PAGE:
"The COVID-19 virus has left the newspaper industry, already struggling financially, gasping for air," wrote the group's president, Simon Grieve, the publisher of Gazette Newspapers in Long Beach.
It comes after 33 daily newspapers reported losing an average of $1 million in print ads in March. That has forced several papers to cut printing schedules and staff. Nationwide, readers have been turning to local news sites for information about coronavirus in their communities. But hundreds of journalists have already been laid off or furloughed.
Beef plant investigation
GREELEY, Colorado: Health officials are investigating working conditions at a beef plant in northern Colorado where dozens of employees have tested positive for COVID-19.
Weld County's health department said Thursday that concerns at the JBS USA facility include the proximity of workers to each other and employees working while they are sick. If the plant does not comply with the county's public health order, it could be closed, but compliance is the ``preferred solution,'' the statement said.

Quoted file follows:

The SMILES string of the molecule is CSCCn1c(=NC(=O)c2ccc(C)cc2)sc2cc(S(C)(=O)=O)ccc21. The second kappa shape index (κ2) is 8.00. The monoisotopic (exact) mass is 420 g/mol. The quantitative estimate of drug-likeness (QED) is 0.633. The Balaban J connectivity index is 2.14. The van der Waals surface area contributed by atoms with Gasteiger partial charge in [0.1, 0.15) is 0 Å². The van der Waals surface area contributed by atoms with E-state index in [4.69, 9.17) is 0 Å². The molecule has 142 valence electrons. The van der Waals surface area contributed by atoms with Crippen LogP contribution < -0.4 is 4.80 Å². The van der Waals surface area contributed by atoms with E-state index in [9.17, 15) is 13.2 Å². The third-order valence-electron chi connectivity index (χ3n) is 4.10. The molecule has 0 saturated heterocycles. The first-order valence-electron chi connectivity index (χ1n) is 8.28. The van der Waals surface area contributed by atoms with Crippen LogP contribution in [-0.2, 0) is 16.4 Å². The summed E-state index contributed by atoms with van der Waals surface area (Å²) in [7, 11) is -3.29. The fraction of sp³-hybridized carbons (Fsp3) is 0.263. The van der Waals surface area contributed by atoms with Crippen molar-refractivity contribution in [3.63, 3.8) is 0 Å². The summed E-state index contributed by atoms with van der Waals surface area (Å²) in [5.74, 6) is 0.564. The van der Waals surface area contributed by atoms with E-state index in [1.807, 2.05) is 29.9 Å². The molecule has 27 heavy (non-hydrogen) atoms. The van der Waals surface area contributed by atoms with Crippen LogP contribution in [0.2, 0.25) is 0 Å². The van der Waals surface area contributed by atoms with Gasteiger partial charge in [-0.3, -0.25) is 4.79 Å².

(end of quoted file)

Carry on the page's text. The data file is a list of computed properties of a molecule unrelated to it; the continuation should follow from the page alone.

On Tuesday, JBS USA CEO Andre Nogueira told The Greeley Tribune he was confident workers inside the plant were safe from the virus and strongly disputed claims by employees that people were going to work sick.
Telephone and email messages to a company spokesman were not immediately returned Friday. JBS USA is a subsidiary of Brazil-based JBS S.A., one of the world's largest meat processors, and holds a majority interest in Pilgrim's Pride, the United States' second largest poultry company.
The first known plant employee to die from the virus, Saul Sanchez, died Tuesday night, according to his daughter, Beatriz Rangel. The company denied that Sanchez was at work while he was sick or that he contracted the virus while at work.
ANKARA, Turkey: People rushed into the streets in parts of Turkey, forming long lines outside grocery stores minutes after the government announced a two-day curfew in 31 cities to help curb the spread of the coronavirus.
Just hours before the curfew came into effect, people were seen queuing outside stores in panic, many ignoring social distancing rules, the private DHA news agency reported.
Fighting erupted in at least one district in Istanbul, the Halk TV television station reported.
The government later announced that bakeries, pharmacies and other stores selling basic goods would remain open despite the curfew.
The curfew was announced amid concerns that with fine weather predicted over the weekend, many would ignore a government advice to stay at home.